The Carers Leave Act (2023) taking effect on April 6th is a positive step, recognising the critical role unpaid carers play in society. However, a new VinciWorks poll found a significant gap between the Act’s provisions and the needs of working carers.

The Carers Leave Act, which applies to all businesses and industries, offers a week of unpaid leave – a start, but one that falls short of the significant support working carers require. VinciWorks, a leading compliance eLearning and software solutions provider, surveyed over 150 HR and compliance professionals. Its findings show that 70% of respondents believe the Act doesn’t go far enough.

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Neurodiversity is the term that describes the idea that there is naturally occurring variation in the human brain, which can impact a series of brain functions such as how we interact with one another and how we process information.

The word neurodiversity is short for neurological diversity. Neurological or neurology is a word that describes the biological functioning of the nervous system, and in particular the brain. Neuro- is a prefix that can be applied to other words to discuss things relating to the nervous system or brain.

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Neurodiversity is becoming more understood as a workplace issue.

As many as 1 in 7 people in the UK are neurodivergent, meaning that organisations that fail to meet the needs of their neurodivergent staff and clients are neglecting a significant demographic. Although there are challenges associated with these differences, there are also many strengths.

At the same time, failing to make workplaces inclusive of neurodiversity is an increasing risk. Over a hundred cases of neurodiversity discrimination were taken to employment tribunals last year, with almost none the year before.

Organisations that fail to put in place the right policies and procedures to support neurodivergent staff are at risk of losing talented staff, as well as the risk of legal action. Making a workplace that is neurodiversity friendly doesn’t have to be complicated or expensive.

In this webinar, we examined neurodiversity, strategies for supporting neurodivergent staff at work, and the policies and procedures organisations should have in place.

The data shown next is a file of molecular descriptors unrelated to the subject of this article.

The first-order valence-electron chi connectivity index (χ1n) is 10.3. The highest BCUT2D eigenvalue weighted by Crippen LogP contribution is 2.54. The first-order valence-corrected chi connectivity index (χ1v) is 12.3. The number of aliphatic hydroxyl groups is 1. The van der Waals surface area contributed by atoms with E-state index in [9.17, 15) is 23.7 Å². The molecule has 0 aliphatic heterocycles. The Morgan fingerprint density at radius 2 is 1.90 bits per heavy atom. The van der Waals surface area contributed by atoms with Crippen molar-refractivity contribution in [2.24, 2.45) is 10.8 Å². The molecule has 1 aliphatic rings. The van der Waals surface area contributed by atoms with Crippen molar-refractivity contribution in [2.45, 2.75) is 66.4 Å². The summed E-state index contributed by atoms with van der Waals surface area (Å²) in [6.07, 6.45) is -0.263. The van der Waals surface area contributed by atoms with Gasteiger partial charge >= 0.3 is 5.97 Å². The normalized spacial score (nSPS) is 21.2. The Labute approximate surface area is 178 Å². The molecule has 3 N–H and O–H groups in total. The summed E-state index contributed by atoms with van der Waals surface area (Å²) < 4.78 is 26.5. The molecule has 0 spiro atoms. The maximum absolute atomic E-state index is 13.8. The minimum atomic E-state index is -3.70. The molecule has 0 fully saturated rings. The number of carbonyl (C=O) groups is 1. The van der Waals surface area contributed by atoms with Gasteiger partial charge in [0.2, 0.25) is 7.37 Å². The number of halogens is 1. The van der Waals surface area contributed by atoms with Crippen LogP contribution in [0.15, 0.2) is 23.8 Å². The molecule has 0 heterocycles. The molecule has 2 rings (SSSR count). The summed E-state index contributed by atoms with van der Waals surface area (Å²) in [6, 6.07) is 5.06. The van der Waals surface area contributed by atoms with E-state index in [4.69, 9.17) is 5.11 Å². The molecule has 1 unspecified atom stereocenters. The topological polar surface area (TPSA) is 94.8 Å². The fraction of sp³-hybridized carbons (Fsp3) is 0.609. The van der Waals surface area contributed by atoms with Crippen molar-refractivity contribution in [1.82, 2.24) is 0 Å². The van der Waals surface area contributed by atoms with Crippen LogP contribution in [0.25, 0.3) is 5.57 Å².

This one-hour session covered:

– What is neurodiversity, and what are different neurodivergent conditions?
– The challenges faced by neurodivergent staff at work
– Strategies to support and encourage diversity of thought at work
– Short workplace scenario clips on how organisations can support neurodivergent people
– Supporting neurodivergent staff in the workplace
– Creating policies and procedures inclusive of neurodiversity

The UK’s Equality and Human Rights Commission (EHRC) has issued guidance to inform firms they could be liable for being taken to an employment tribunal if they do not make reasonable adjustments for staff experiencing menopause.

Adjustments can include time off, flexible hours, relaxed uniform policies and rest areas. Failing to make reasonable adjustments can amount to disability discrimination, as menopause symptoms can have a long term and substantial impact on a person’s ability to carry out usual day-to-day activities.

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Many people turn to religion when confronted by grief or going through a mourning process. Even if someone is not very religious, cultural traditions for coping with loss are often relied upon when going through a period of bereavement.

But it can also be tricky for workplaces to know how to best support their employees who are mourning, given the wide diversity of religious beliefs, practices and traditions. 

Should you send flowers, or food? Will the funeral be straight away, or days and weeks later? Is it appropriate to say Rest in Peace? Does the religion believe in an afterlife?

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Our latest survey has exposed a stark reality: 44% of compliance officers and managers feel unprepared for the compliance challenges that lie ahead in 2024. Only 7% feel fully confident in tackling the challenges in the year ahead, signalling a potential industry-wide gap in readiness to address the ever-changing regulatory landscape. 

The survey gathered 212 responses from industry leaders across the UK, USA, Spain and Germany, and gauged professionals’ confidence levels and preparedness in managing compliance issues. The findings underscore a critical need for robust compliance training programs as organisations navigate an increasingly complex regulatory environment. 

Beyond the headline unpreparedness, the survey explored various dimensions of compliance readiness: